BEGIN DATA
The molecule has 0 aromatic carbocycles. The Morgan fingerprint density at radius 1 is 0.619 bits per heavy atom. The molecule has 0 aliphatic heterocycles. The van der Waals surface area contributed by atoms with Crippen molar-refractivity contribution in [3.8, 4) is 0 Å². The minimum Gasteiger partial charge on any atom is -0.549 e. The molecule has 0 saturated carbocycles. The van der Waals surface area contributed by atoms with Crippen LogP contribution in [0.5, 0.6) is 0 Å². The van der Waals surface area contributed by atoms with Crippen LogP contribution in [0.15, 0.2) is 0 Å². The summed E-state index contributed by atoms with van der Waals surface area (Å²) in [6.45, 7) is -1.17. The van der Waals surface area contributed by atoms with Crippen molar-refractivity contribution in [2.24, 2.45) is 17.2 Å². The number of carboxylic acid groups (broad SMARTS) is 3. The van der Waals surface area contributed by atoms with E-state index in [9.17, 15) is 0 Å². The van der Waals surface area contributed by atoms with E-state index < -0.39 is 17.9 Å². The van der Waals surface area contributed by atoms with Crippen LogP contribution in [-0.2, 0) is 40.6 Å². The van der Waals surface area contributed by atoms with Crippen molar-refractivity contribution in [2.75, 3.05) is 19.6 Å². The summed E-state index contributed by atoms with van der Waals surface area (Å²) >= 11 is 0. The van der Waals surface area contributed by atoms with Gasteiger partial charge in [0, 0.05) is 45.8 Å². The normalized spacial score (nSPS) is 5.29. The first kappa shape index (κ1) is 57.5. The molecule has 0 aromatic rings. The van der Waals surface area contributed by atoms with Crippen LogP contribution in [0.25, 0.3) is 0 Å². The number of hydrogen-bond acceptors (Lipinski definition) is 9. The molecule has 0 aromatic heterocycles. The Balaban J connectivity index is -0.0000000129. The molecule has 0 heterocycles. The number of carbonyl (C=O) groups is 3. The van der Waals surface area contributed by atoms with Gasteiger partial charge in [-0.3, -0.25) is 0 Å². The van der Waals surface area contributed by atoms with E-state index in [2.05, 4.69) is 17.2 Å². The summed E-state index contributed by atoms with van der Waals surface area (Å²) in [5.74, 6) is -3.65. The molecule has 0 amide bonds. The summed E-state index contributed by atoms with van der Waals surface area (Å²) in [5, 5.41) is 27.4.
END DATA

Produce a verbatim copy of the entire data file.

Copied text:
The molecule has 0 aromatic carbocycles. The Morgan fingerprint density at radius 1 is 0.619 bits per heavy atom. The molecule has 0 aliphatic heterocycles. The van der Waals surface area contributed by atoms with Crippen molar-refractivity contribution in [3.8, 4) is 0 Å². The minimum Gasteiger partial charge on any atom is -0.549 e. The molecule has 0 saturated carbocycles. The van der Waals surface area contributed by atoms with Crippen LogP contribution in [0.5, 0.6) is 0 Å². The van der Waals surface area contributed by atoms with Crippen LogP contribution in [0.15, 0.2) is 0 Å². The summed E-state index contributed by atoms with van der Waals surface area (Å²) in [6.45, 7) is -1.17. The van der Waals surface area contributed by atoms with Crippen molar-refractivity contribution in [2.24, 2.45) is 17.2 Å². The number of carboxylic acid groups (broad SMARTS) is 3. The van der Waals surface area contributed by atoms with E-state index in [9.17, 15) is 0 Å². The van der Waals surface area contributed by atoms with E-state index < -0.39 is 17.9 Å². The van der Waals surface area contributed by atoms with Crippen LogP contribution in [-0.2, 0) is 40.6 Å². The van der Waals surface area contributed by atoms with Crippen molar-refractivity contribution in [2.75, 3.05) is 19.6 Å². The summed E-state index contributed by atoms with van der Waals surface area (Å²) >= 11 is 0. The van der Waals surface area contributed by atoms with Gasteiger partial charge in [0, 0.05) is 45.8 Å². The normalized spacial score (nSPS) is 5.29. The first kappa shape index (κ1) is 57.5. The molecule has 0 aromatic rings. The van der Waals surface area contributed by atoms with Crippen LogP contribution in [0.25, 0.3) is 0 Å². The number of hydrogen-bond acceptors (Lipinski definition) is 9. The molecule has 0 aromatic heterocycles. The Balaban J connectivity index is -0.0000000129. The molecule has 0 heterocycles. The number of carbonyl (C=O) groups is 3. The van der Waals surface area contributed by atoms with Gasteiger partial charge in [-0.3, -0.25) is 0 Å². The van der Waals surface area contributed by atoms with E-state index in [2.05, 4.69) is 17.2 Å². The summed E-state index contributed by atoms with van der Waals surface area (Å²) in [5.74, 6) is -3.65. The molecule has 0 amide bonds. The summed E-state index contributed by atoms with van der Waals surface area (Å²) in [5, 5.41) is 27.4.